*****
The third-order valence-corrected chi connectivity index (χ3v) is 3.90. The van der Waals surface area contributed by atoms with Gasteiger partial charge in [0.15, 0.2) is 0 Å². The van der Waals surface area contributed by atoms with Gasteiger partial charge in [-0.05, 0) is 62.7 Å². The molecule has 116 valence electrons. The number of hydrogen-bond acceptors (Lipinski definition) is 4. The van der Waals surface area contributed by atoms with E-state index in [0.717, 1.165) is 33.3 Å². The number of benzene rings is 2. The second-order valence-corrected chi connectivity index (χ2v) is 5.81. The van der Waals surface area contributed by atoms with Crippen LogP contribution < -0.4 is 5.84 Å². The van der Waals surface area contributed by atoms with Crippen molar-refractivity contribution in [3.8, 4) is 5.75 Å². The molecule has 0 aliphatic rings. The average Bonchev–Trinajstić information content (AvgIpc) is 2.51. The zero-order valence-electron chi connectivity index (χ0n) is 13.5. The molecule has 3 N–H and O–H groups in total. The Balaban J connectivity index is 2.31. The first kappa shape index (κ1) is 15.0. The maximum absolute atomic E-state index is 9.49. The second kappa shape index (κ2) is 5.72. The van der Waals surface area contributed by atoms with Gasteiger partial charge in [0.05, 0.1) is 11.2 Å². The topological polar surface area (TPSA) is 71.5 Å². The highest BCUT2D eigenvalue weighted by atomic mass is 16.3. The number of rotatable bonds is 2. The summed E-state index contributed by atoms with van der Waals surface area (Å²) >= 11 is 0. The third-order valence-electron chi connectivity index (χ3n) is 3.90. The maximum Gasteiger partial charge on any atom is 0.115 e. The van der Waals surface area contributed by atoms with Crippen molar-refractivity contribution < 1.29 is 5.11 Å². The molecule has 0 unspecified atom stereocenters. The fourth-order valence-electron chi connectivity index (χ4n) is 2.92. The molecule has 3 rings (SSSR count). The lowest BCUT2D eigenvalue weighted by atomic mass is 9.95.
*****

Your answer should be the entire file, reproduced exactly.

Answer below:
The third-order valence-corrected chi connectivity index (χ3v) is 3.90. The van der Waals surface area contributed by atoms with Gasteiger partial charge in [0.15, 0.2) is 0 Å². The van der Waals surface area contributed by atoms with Gasteiger partial charge in [-0.05, 0) is 62.7 Å². The molecule has 116 valence electrons. The number of hydrogen-bond acceptors (Lipinski definition) is 4. The van der Waals surface area contributed by atoms with E-state index in [0.717, 1.165) is 33.3 Å². The number of benzene rings is 2. The second-order valence-corrected chi connectivity index (χ2v) is 5.81. The van der Waals surface area contributed by atoms with Crippen LogP contribution < -0.4 is 5.84 Å². The van der Waals surface area contributed by atoms with Crippen molar-refractivity contribution in [3.8, 4) is 5.75 Å². The molecule has 0 aliphatic rings. The average Bonchev–Trinajstić information content (AvgIpc) is 2.51. The zero-order valence-electron chi connectivity index (χ0n) is 13.5. The molecule has 3 N–H and O–H groups in total. The Balaban J connectivity index is 2.31. The first kappa shape index (κ1) is 15.0. The maximum absolute atomic E-state index is 9.49. The second kappa shape index (κ2) is 5.72. The van der Waals surface area contributed by atoms with Gasteiger partial charge in [0.05, 0.1) is 11.2 Å². The topological polar surface area (TPSA) is 71.5 Å². The highest BCUT2D eigenvalue weighted by atomic mass is 16.3. The number of rotatable bonds is 2. The summed E-state index contributed by atoms with van der Waals surface area (Å²) >= 11 is 0. The third-order valence-electron chi connectivity index (χ3n) is 3.90. The maximum Gasteiger partial charge on any atom is 0.115 e. The van der Waals surface area contributed by atoms with Crippen molar-refractivity contribution < 1.29 is 5.11 Å². The molecule has 0 unspecified atom stereocenters. The fourth-order valence-electron chi connectivity index (χ4n) is 2.92. The molecule has 3 rings (SSSR count). The lowest BCUT2D eigenvalue weighted by atomic mass is 9.95.